North Korea has slammed the United States' decision to sell nuclear-powered submarines to Australia, calling the pact "extremely undesirable and dangerous" and threatening unspecified retaliation if the arrangement jeopardizes the North's security.
Official North Korean media reported on Monday that a senior North Korean Foreign Ministry official described the agreement between the US, UK, and Australia as "extremely undesirable and dangerous acts that will upset the strategic balance in the Asia-Pacific region," warning that the move could lead to a "chain reaction of arms races."
The North will take "corresponding counteraction" if it has even a minor negative influence on the country's security, according to the North's Foreign Ministry's Foreign News division chief, who spoke to the official Korean Central News Agency.
Last week, the US, Australia, and the United Kingdom unveiled their Indo-Pacific trilateral security agreement, saying they would share technology to equip Australia with at least eight nuclear-powered but "conventionally armed" submarines.
The agreement has enraged France, a long-time friend that had previously signed a contract with Australia to supply it with 12 conventional submarines, prompting Paris to recall its ambassadors from Canberra and Washington, DC.
The change reflected the deteriorating strategic situation in the Asia Pacific area, according to Australian Prime Minister Scott Morrison, a clear reference to China's continuous military buildup.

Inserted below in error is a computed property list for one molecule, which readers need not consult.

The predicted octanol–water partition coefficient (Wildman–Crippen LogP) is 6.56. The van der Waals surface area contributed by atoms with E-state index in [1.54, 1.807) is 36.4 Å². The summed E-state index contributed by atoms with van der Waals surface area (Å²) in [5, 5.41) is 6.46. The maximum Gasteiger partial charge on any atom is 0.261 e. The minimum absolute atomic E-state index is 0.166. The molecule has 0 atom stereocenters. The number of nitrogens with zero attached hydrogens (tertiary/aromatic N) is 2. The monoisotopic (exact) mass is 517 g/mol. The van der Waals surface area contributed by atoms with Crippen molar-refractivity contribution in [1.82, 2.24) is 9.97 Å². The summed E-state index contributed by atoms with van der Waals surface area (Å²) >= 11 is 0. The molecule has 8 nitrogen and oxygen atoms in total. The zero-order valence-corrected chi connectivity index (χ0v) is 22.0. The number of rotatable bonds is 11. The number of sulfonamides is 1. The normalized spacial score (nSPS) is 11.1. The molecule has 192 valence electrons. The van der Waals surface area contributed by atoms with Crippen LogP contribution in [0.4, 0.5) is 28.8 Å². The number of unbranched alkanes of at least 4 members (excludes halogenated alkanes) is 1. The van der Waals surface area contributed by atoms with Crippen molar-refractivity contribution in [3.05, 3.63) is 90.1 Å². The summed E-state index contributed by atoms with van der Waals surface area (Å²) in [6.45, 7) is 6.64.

The North Korean official appeared to be referring to the French allegations, accusing the US of having a "double-dealing attitude" and claiming that even the country's friends had accused it of backstabbing.
The agreement would jeopardize "regional peace and security, as well as the international non-proliferation system and intensify arms races," the official was reported as saying, echoing China's and other countries' concerns.
“The current situation demonstrates that (our) efforts to strengthen national defense capabilities based on long-term perspectives should not be eased even a little,” according to KCNA.
Pyongyang held a major paramilitary parade earlier this month to commemorate the country's founding, and Pyongyang tested a railway-launched ballistic missile last week in defiance of UN sanctions, only days after saying it had tested a "strategic" long-range cruise missile.
Recent satellite photographs also reveal that North Korea is expanding a uranium enrichment unit at its main nuclear complex in Yongbyon.
South Korea has also been beefing up its military capabilities, revealing immediately after Pyongyang's missile test that it had successfully tested a submarine-launched ballistic missile (SLBM).
Seoul and Washington have been attempting to relaunch denuclearization discussions that have been dormant since 2019.
President Joe Biden has emphasized the importance of engagement but has stated that the US will not strike a "grand bargain" with Pyongyang, which has linked denuclearization to considerable sanctions relief.